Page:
Sunday, 4 May 2014

Armide - Theater Lübeck - 26 April 2014

Sabina Martin (Armide)

Photo: Jochen Quast

Armide – Sabina Martin
Hidraot – Gerard Quinn
Renaud – Daniel Jenz
Artémidore – Mark McConnell
Ubalde – Steffen Kubach
Danish Knight – Jonghoon You
Phénice – Steinunn Soffia Skjenstad
Sidonie – Evmorfia Metaxaki
Aronte – Kong Seok Choi
Hate – Wioletta Hebrowska
Shepherdess – Frauke Becker
Demon in the form of Lucindes – Imke Looft
Pleasure spirit – Annette Hörle
Child – Antonella Frei

Chorus & Extra Chorus of Theater Lübeck
Philharmonic Orchestra of Hansestadt Lübeck

Conductor – Panagiotis Papadopoulos
Director – Michael Wallner
Sets – Heinz Hauser
Costumes – Tanja Liebermann
Dramaturge – Dr. Katharina Kost-Tolmein

Compared to the anniversary of Strauss – and last year Wagner, Verdi and Britten – the tercentenary of Gluck’s birth this year is really only just creeping into consciousness, well behind, it seems, that of C.P.E. Bach (Gluck only just makes this year’s Proms with an aria and a dance). But Theater Lübeck has leapt into the void with a rare production of his 1777 opera Armide. Daringly composed to the identical libretto that Lully had set with such success for the same Parisian public a century earlier, Armide was reputedly Gluck’s favourite among his operas. Wagner famously introduced it to the Dresden public in the 1840s, but it has rarely seen the exposure of the composer’s dramas from Classical mythology in the modern era.

It’s a story that has often drawn composers, with further operas on the theme by such diverse figures as Rossini and Dvořák. Against the background of the crusades, the sorceress Armide bewitches her enemy, Renaud, to lure him from the battlefield, but finds herself falling for his charms herself. Rejecting the intervention of the personification of Hate, in an attempt to rid her of her crush, her magic is overcome, Renaud deserts her and she is left to regret her chance to kill him when she had the opportunity.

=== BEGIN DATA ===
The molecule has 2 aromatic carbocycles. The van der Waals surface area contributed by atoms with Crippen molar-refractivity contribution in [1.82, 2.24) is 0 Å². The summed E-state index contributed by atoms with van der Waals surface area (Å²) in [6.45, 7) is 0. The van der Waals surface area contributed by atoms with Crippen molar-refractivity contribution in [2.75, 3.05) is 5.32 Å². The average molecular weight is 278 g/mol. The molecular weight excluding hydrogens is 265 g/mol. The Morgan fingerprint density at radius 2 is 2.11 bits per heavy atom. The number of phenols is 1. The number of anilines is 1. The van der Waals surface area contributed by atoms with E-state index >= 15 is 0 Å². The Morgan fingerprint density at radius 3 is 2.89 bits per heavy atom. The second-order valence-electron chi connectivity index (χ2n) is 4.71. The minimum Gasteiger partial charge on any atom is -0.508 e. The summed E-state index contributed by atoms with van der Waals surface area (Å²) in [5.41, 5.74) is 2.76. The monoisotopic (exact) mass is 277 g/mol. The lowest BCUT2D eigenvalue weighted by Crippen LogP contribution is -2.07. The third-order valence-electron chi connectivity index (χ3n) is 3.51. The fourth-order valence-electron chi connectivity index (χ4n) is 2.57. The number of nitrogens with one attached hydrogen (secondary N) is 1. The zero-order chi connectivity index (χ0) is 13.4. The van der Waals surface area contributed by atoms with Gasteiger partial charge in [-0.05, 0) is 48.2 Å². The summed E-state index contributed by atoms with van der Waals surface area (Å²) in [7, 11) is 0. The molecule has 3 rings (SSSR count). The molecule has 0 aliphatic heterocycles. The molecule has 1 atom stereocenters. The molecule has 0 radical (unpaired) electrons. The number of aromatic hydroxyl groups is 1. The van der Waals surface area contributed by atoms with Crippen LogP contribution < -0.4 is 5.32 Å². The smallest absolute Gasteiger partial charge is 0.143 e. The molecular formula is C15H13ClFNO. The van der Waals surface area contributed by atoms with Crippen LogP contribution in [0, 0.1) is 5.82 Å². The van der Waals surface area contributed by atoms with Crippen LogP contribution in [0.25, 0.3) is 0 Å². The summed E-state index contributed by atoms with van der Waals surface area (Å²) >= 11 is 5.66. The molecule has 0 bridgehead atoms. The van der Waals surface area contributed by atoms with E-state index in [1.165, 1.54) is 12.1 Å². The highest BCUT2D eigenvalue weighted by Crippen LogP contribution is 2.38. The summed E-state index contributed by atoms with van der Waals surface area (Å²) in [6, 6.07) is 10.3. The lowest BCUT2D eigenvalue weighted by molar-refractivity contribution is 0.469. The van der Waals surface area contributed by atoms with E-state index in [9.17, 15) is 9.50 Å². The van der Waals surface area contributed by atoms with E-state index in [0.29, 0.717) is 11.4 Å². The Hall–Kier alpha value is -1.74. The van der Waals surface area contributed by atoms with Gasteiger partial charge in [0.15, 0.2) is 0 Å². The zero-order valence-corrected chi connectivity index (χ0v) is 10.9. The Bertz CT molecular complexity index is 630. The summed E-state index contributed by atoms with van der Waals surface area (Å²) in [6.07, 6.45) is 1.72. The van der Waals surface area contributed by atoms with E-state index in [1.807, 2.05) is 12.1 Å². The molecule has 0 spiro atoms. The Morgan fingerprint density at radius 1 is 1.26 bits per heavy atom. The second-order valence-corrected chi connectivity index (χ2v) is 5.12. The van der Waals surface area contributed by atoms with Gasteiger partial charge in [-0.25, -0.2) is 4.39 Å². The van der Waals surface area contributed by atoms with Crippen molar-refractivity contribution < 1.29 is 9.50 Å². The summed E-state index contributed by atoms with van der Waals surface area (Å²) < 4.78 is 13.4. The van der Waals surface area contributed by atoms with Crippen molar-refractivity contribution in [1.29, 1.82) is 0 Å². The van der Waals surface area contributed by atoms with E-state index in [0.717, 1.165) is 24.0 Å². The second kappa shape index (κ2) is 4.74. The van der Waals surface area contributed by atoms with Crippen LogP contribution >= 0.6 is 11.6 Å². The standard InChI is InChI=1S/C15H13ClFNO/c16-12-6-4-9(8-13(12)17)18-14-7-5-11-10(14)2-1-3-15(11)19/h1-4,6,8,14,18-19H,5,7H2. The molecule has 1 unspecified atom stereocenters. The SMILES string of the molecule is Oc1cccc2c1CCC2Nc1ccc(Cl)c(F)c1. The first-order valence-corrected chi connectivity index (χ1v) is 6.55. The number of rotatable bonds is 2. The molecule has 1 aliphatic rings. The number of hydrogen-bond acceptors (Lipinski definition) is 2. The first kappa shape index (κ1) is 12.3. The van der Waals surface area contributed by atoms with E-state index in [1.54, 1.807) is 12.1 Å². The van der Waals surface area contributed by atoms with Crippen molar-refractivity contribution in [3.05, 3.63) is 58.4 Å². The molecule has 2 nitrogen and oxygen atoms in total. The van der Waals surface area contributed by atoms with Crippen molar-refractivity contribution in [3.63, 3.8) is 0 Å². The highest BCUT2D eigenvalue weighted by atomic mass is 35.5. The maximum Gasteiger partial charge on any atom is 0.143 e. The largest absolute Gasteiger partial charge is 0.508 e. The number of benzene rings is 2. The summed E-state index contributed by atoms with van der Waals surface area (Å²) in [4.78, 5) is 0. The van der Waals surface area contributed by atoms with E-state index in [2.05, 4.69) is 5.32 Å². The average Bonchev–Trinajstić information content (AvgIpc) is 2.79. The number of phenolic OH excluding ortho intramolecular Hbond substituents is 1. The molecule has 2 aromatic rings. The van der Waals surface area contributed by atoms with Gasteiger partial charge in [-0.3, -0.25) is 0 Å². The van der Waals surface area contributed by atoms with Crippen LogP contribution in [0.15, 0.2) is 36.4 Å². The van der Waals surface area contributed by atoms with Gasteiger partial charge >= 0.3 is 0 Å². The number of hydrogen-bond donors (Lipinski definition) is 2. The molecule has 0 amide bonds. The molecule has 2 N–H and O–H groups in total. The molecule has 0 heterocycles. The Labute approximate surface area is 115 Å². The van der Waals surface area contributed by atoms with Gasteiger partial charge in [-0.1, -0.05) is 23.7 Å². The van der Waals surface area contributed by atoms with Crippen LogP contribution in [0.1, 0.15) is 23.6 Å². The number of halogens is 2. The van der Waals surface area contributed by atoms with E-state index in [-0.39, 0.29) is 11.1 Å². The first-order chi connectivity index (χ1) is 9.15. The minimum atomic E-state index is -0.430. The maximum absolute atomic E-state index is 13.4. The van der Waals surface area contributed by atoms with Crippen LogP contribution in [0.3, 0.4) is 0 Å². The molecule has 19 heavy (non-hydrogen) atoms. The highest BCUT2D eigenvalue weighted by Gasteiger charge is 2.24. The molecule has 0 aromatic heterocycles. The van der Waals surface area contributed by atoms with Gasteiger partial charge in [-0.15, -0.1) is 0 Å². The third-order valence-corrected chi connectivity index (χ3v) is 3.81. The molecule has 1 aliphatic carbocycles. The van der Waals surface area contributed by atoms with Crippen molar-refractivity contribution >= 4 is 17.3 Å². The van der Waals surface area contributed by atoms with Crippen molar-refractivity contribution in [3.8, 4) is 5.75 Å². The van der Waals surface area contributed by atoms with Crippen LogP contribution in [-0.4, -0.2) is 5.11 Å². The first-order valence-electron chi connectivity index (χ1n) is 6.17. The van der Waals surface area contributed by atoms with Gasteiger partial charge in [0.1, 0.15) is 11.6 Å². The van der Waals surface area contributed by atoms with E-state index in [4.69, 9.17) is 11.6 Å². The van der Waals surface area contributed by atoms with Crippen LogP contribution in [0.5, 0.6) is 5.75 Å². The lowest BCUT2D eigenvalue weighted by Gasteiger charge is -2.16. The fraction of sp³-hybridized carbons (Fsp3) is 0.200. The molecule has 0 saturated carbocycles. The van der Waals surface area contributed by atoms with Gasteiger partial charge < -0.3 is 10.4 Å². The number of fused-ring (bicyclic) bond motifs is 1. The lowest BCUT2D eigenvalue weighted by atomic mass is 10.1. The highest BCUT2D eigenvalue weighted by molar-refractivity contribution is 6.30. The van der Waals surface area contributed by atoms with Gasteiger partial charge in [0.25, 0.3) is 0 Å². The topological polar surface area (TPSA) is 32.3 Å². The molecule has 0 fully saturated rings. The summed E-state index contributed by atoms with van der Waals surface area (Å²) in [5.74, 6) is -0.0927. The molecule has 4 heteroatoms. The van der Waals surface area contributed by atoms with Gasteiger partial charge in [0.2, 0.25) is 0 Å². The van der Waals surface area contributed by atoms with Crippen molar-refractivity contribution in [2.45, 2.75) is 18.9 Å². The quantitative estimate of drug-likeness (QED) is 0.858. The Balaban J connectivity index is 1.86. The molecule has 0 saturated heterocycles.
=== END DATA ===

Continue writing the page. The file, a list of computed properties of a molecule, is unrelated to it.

I will admit to having difficulties with hearing words sung in French, reading surtitles in German and at the same time trying to convert either of them in the mind into English, but Michael Wallner’s staging didn’t, I feel, do enough to delineate this story and make it clear to his audience through his direction of the singers. Who, for instance, was the young girl, whose silent presence followed Armide around? After the encounter with Hate, she appeared to be a matching incarnation of Love, as the opera becomes a drama between these two states, but one was never sure. There were moments of levity, some inappropriate (often silly business involving Renaud’s fellow soldiers), some more illuminating (the portrayal of Hate as a cross between Batman’s Joker and a nightclub hostess). It was all striking to look at, with Heinz Hauser’s spiralling, primary coloured set visually turning the screw of fate and emotion. And Tanja Liebermann’s costumes were inventive, with for instance the soldiers’ uniforms referencing various styles from the medieval to the modern, and with the magic shield a disc of perspex and the sword a Jedi light sabre.

Sabina Martin (Armide), Wioletta Hebrowska (Hate)

Photo: Jochen Quast

The production had been prepared and premiered under the baton of early-music specialist Christoph Spering, but this performance two months after the first night was in the capable hands of of music staff member Panagiotis Papadopoulos. Although he took 15 minutes longer than the advertised running time, which had presumably been based on Spering’s performances, there was no sense of dragging. Indeed, the music was driven often at an exciting pace and emphasised the powerful sense of drama Gluck is able to convey through his music.

Guest principal Sabina Martin had a few pitch problems, but gave a compelling account of the title role and summoned plenty of rich tone for a tremendous final scene. Impressively, the rest of the characters were cast entirely from the company’s ensemble and chorus, led by an exceptional Renaud from young tenor Daniel Jenz, a charismatic performer with a lithe, immensely likeable voice. There were more than mere cameos from Gerard Quinn’s sinewy Hidraot and Wioletta Hebrowska’s seductively manipulative Hate and strong support from Steinunn Soffia Skjenstad and Evmorfia Metaxaki as Armide’s confidantes Phénice and Sidonie and also from Steffen Kubach (Ubalde) and Jonghoon You (Danish Knight).

Steffen Kubach (Ubalde), Daniel Jenz (Renaud), Jonghoon You (Danish Knight), Sabina Martin (Armide)

Photo: Jochen Quast

It should be noted that several of the singers were put through quite provocative vocal situations by the director, with Armide singing an aria while holding the weight of the child in her arms, Hate singing her pronouncements while suspended by wires several metres above the stage and Renaud and his fellow soldiers performing one number while running on the spot. Needless to say, all of them rose to the challenges, and their spirit seems to sum up the vibrancy and ambition of this plucky theatre and opera company.

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